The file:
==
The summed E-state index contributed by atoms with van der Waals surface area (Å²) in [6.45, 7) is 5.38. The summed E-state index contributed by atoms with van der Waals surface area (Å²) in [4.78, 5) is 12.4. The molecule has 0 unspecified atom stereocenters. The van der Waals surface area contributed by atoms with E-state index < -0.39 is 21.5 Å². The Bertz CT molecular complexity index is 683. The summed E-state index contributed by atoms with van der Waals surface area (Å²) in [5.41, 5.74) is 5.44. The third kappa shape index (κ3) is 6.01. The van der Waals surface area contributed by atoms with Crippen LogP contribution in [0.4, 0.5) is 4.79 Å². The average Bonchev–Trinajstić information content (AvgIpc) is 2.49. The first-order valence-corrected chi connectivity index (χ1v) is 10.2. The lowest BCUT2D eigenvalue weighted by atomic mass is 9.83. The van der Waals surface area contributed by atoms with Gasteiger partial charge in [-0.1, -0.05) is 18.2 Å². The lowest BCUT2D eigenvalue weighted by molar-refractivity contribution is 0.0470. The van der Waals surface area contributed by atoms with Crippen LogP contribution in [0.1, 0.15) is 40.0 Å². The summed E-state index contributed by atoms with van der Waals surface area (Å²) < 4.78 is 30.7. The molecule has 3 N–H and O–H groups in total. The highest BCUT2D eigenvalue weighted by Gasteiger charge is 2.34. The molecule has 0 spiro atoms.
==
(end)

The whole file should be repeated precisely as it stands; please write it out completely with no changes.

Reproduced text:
The summed E-state index contributed by atoms with van der Waals surface area (Å²) in [6.45, 7) is 5.38. The summed E-state index contributed by atoms with van der Waals surface area (Å²) in [4.78, 5) is 12.4. The molecule has 0 unspecified atom stereocenters. The van der Waals surface area contributed by atoms with E-state index < -0.39 is 21.5 Å². The Bertz CT molecular complexity index is 683. The summed E-state index contributed by atoms with van der Waals surface area (Å²) in [5.41, 5.74) is 5.44. The third kappa shape index (κ3) is 6.01. The van der Waals surface area contributed by atoms with Crippen LogP contribution in [0.4, 0.5) is 4.79 Å². The average Bonchev–Trinajstić information content (AvgIpc) is 2.49. The first-order valence-corrected chi connectivity index (χ1v) is 10.2. The lowest BCUT2D eigenvalue weighted by atomic mass is 9.83. The van der Waals surface area contributed by atoms with Gasteiger partial charge in [-0.1, -0.05) is 18.2 Å². The lowest BCUT2D eigenvalue weighted by molar-refractivity contribution is 0.0470. The van der Waals surface area contributed by atoms with Crippen LogP contribution in [0.1, 0.15) is 40.0 Å². The summed E-state index contributed by atoms with van der Waals surface area (Å²) < 4.78 is 30.7. The molecule has 3 N–H and O–H groups in total. The highest BCUT2D eigenvalue weighted by Gasteiger charge is 2.34. The molecule has 0 spiro atoms.